Preventing Fire Outbreak
Fire outbreaks have remained a major disaster wreaking unqualifiable havoc on lives and property globally.
It is most prevalent from November to March every year with infernos in markets, places, factories, homes and schools.
This is due to the change in weather, usually referred to as harmattan period which influences the proneness of many areas to fire, as the dry wind tends to increase the severity of combustion.
Report shows that most fire outbreaks during this season are caused by careless handling of highly inflammable materials by people.
Other causes of fire outbreaks include unsupervised use of fire crackers by children, bush burning especially in agrarian communities, as dry wind blows the fire out of control, spreading it to settlements.
Also, lack of up to date facilities in the fire service stations across the country had made it difficult to combat infernos.
To combat fire incidences in the country, the federal government in 2013 approved the National Fire Safety Code.
The National Fire Safety Code contained what should be done by property owners before, during and after construction of property in order to quickly curb the spread of fire during outbreak.
The code spells out, among other things, what should be considered when planning commercial, residential or other type of building, so that fire outbreaks can quickly be brought under control if they happen.
Sadly, six years after the implementation of the code, not much expected changes have taken place rather the situation has gone from fry pan to fire as evidence in reports.
For instance, the Lagos state fire services recorded over one hundred fire incidents across the state from January till date.
The dead were not spared by fire outbreaks, as twelve corpses were burnt when the morgue of the anatomy department of the department of the Obafemi Awolowo University went up in flames.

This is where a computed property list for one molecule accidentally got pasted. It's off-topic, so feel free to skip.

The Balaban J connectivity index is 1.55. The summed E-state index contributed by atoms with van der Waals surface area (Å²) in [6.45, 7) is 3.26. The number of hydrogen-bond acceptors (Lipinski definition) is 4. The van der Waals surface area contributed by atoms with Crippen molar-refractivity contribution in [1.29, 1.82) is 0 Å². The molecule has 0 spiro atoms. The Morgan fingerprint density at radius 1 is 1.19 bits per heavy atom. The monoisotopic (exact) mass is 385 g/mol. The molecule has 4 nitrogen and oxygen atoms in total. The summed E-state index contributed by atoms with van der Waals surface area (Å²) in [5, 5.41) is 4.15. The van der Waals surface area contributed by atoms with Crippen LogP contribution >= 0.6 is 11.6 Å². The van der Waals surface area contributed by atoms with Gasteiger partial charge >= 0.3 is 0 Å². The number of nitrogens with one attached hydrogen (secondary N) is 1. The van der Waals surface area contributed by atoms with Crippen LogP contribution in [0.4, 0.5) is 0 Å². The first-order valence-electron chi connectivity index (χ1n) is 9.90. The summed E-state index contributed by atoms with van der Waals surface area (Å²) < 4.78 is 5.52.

Similarly, Kano state fire service recorded a total number of six hundred and sixty five outbreaks in the state same year, with about one hundred and twenty three lives lost.
Experts have blamed this occurrences on factors like increase in population and urbanisation with no commensurate improvement and expansion in public infrastructure, poor safety culture as well as wide gap in skills, knowledge and security risk.
They noted that though the fire safety code exist, not many are familiar with the provision of the code which had made the country continued to wallow in huge human and material avoidable loss.
The experts emphasised that government at various levels have not effectively operated the fire safety code while enforcement officials mostly spring to action when disaster erupted.
To stem the tide of fire outbreaks during harmattan, there must be increase awareness by relevant agencies on the activities that can lead to fire outbreaks.
People should check indiscriminate refuse and bush burning as well as avoid storage of petroleum products.
The same vein, people should avoid overloading electrical sockets or outlets with a lot of appliances at the same time to prevent sparks that may lead to fire.
Government on its part should ensure enforcement of the fire service code through relevant agencies.
Provision of up to date facilities in the nation’s fire service stations should be made a priority by government at all levels for effectiveness.
While routine training of fire fighters on comprehensive fire emergency procedures be looked into.